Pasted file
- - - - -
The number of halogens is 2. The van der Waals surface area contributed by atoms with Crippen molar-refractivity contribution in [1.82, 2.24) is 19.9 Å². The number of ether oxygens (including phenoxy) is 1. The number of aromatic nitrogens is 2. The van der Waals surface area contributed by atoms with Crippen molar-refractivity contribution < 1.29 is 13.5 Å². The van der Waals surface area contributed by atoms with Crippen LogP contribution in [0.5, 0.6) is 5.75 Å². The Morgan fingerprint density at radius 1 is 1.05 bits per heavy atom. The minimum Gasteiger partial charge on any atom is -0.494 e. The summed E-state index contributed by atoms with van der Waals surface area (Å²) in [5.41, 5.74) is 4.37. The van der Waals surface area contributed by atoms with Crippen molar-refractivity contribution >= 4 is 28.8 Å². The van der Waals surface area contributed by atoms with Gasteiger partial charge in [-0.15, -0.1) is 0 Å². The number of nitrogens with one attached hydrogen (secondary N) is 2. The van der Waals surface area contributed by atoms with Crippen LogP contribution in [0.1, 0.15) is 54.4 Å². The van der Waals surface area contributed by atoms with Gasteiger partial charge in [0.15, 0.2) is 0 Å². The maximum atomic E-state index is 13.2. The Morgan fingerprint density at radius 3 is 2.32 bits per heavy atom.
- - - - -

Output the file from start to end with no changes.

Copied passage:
The number of halogens is 2. The van der Waals surface area contributed by atoms with Crippen molar-refractivity contribution in [1.82, 2.24) is 19.9 Å². The number of ether oxygens (including phenoxy) is 1. The number of aromatic nitrogens is 2. The van der Waals surface area contributed by atoms with Crippen molar-refractivity contribution < 1.29 is 13.5 Å². The van der Waals surface area contributed by atoms with Crippen LogP contribution in [0.5, 0.6) is 5.75 Å². The Morgan fingerprint density at radius 1 is 1.05 bits per heavy atom. The minimum Gasteiger partial charge on any atom is -0.494 e. The summed E-state index contributed by atoms with van der Waals surface area (Å²) in [5.41, 5.74) is 4.37. The van der Waals surface area contributed by atoms with Crippen molar-refractivity contribution >= 4 is 28.8 Å². The van der Waals surface area contributed by atoms with Gasteiger partial charge in [-0.15, -0.1) is 0 Å². The number of nitrogens with one attached hydrogen (secondary N) is 2. The van der Waals surface area contributed by atoms with Crippen LogP contribution in [0.1, 0.15) is 54.4 Å². The van der Waals surface area contributed by atoms with Gasteiger partial charge in [0.15, 0.2) is 0 Å². The maximum atomic E-state index is 13.2. The Morgan fingerprint density at radius 3 is 2.32 bits per heavy atom.